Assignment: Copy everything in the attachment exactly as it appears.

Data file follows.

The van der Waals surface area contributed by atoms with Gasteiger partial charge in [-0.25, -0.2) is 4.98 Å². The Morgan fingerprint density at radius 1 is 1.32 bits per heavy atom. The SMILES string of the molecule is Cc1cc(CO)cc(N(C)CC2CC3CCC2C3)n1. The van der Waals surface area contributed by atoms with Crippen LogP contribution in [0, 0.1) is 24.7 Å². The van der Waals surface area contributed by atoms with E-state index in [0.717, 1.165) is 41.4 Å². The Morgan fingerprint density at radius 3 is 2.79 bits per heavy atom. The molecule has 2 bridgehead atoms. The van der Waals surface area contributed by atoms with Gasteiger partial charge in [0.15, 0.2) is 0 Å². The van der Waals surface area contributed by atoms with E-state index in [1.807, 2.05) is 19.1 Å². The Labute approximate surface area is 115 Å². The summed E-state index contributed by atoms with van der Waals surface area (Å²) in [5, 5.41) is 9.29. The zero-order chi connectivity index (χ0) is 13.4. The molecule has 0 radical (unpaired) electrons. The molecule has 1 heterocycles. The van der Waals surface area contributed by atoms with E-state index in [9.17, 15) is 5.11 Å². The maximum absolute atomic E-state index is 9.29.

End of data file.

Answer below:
The van der Waals surface area contributed by atoms with Gasteiger partial charge in [-0.25, -0.2) is 4.98 Å². The Morgan fingerprint density at radius 1 is 1.32 bits per heavy atom. The SMILES string of the molecule is Cc1cc(CO)cc(N(C)CC2CC3CCC2C3)n1. The van der Waals surface area contributed by atoms with Crippen LogP contribution in [0, 0.1) is 24.7 Å². The van der Waals surface area contributed by atoms with E-state index in [0.717, 1.165) is 41.4 Å². The Morgan fingerprint density at radius 3 is 2.79 bits per heavy atom. The molecule has 2 bridgehead atoms. The van der Waals surface area contributed by atoms with Gasteiger partial charge in [0.15, 0.2) is 0 Å². The van der Waals surface area contributed by atoms with E-state index in [1.807, 2.05) is 19.1 Å². The Labute approximate surface area is 115 Å². The summed E-state index contributed by atoms with van der Waals surface area (Å²) in [5, 5.41) is 9.29. The zero-order chi connectivity index (χ0) is 13.4. The molecule has 0 radical (unpaired) electrons. The molecule has 1 heterocycles. The van der Waals surface area contributed by atoms with E-state index in [9.17, 15) is 5.11 Å². The maximum absolute atomic E-state index is 9.29.